A Week of Lasts

This is a week of lasts. Well, maybe it’s just one last. It will be the last week for my younger son being in junior kindergarten. In the Fall, it’s on to elementary school where he will join his brother, further complicating our life’s schedule and effectively helping me realize that I am getting old.

Amidst the week of lasts (well, one last), this whole season of life has been kind of a season of lasts for me. Pretty soon it will be the last time that I go to the house that was owned by my parents. Pretty soon I will get rid of some of the extraneous stuff that belonged to my parents. Pretty soon I will be closing a chapter of life as I try to move on and understand a little better what it means to adjust to the new normal.

Last week, I took some of the last remaining stuff that belonged to my parents from the townhouse. I don’t like to throw things away, especially when it’s something that’s perfectly good, but I knew that I had to do some of that. I brought some of my dad’s counseling books to a counseling center in Williamsburg that he was supposed to have worked for when he moved down. They were grateful for the donation and as I stood there talking to the receptionist, I wanted the words to keep coming because I felt like, in a way, the moment I left that office, I would be saying good-bye to yet another part of my father. I awkwardly lingered there at the desk in silence for a moment and I could tell that there was discomfort in the receptionist by the look in her eyes.

As I walked to my car, my heart sank a little bit. My dad’s heart was in counseling, he loved to help people. He loved to help people in ways that he had never been helped before. Those books were a part of him, and although I knew that I wouldn’t and couldn’t use them, it still pained me to get rid of them. At least they were going to a good place, unlike some of his awards and certifications that I threw in a dumpster later on.

My uncle and I drove to the transfer station and I watched as a few of the counseling certifications that my dad had earned were thrown into the dumpster. My heart sank a little bit more. I had kept the ones that I thought I might like to have, but these just didn’t seem as important to me. But still, I hate to throw things away and as I watched those plaques slide across the piles of garbage in that dumpster, I felt like another piece of my dad was being thrown from my life.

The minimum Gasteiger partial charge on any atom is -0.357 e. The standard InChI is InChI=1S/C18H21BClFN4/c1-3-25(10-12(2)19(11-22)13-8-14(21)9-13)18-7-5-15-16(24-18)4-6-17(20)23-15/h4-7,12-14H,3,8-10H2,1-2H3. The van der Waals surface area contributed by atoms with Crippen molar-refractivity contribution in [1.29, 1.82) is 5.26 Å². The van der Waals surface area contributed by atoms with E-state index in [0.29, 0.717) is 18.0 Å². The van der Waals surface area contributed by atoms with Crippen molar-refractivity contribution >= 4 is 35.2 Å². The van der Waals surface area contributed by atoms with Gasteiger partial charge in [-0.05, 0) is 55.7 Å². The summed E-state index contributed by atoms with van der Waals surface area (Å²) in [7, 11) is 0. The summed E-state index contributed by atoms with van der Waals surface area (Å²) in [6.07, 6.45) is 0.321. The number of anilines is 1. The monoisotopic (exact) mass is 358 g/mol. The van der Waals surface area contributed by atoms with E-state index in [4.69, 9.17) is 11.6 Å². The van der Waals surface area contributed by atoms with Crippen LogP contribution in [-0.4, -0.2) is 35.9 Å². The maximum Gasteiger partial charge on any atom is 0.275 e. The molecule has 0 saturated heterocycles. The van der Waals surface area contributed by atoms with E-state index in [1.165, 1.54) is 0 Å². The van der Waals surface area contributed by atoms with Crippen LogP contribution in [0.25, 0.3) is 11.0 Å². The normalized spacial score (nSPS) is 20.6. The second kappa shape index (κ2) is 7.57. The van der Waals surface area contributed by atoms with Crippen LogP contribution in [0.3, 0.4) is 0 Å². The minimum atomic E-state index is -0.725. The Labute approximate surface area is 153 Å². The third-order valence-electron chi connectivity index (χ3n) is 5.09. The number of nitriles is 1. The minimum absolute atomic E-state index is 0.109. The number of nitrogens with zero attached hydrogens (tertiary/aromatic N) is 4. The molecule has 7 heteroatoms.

As my uncle and I were driving from place to place last week, he told me that every time he drove these roads that we were on, he thought of my dad. I echoed his sentiments as I had done my fair share of driving on these roads myself. He was verbally working out my parents’ timeline in Williamsburg as we drove. Was your mom really just in the house for 2 months before she was diagnosed with cancer? Yes. She only lasted another 6 months after that. And after that, Dad only lasted another 6 months before he was unable to care for himself. He barely celebrated a year of living in a house that was his own.

Sometime in the not too distant future (I hope), I will sell my parents’ townhouse and there will be very little reason to drive down those roads anymore. I can still visit my relatives in Williamsburg, but it might get harder before it gets easier. Unfortunately, as I’ve mentioned in other posts, place is important and we can associate an awful lot with a place. Williamsburg, for all of its advantages and wonderments, reminds me of death. The death of my parents. The death of their dreams. The death of my dreams for them. As hard as I try to find new meaning for that place, there’s a lot working against it.

The one advantage of endings is that they can lead to new beginnings. That’s what I’m hoping for. I don’t know what’s around the bend, but I hope that it’s better than what the last few years have held. I don’t want to wish life away or hastily move through moments of growth and learning, but I am longing for peace and I’m hoping that it’s not as elusive and far off as it’s seemed to have been. Here’s hoping that these weeks of last things might lead to weeks of new things as well.

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One thought on “A Week of Lasts

  1. The imagery of the counseling certificates being put in the dumpster is a powerful one, but I think it actually has a message of hope in it. The Word tells us that material things will be consumed, but the things done through Him are eternal. Even though the certificates are gone, the things your dad did through them will last and be rewarded for eternity.

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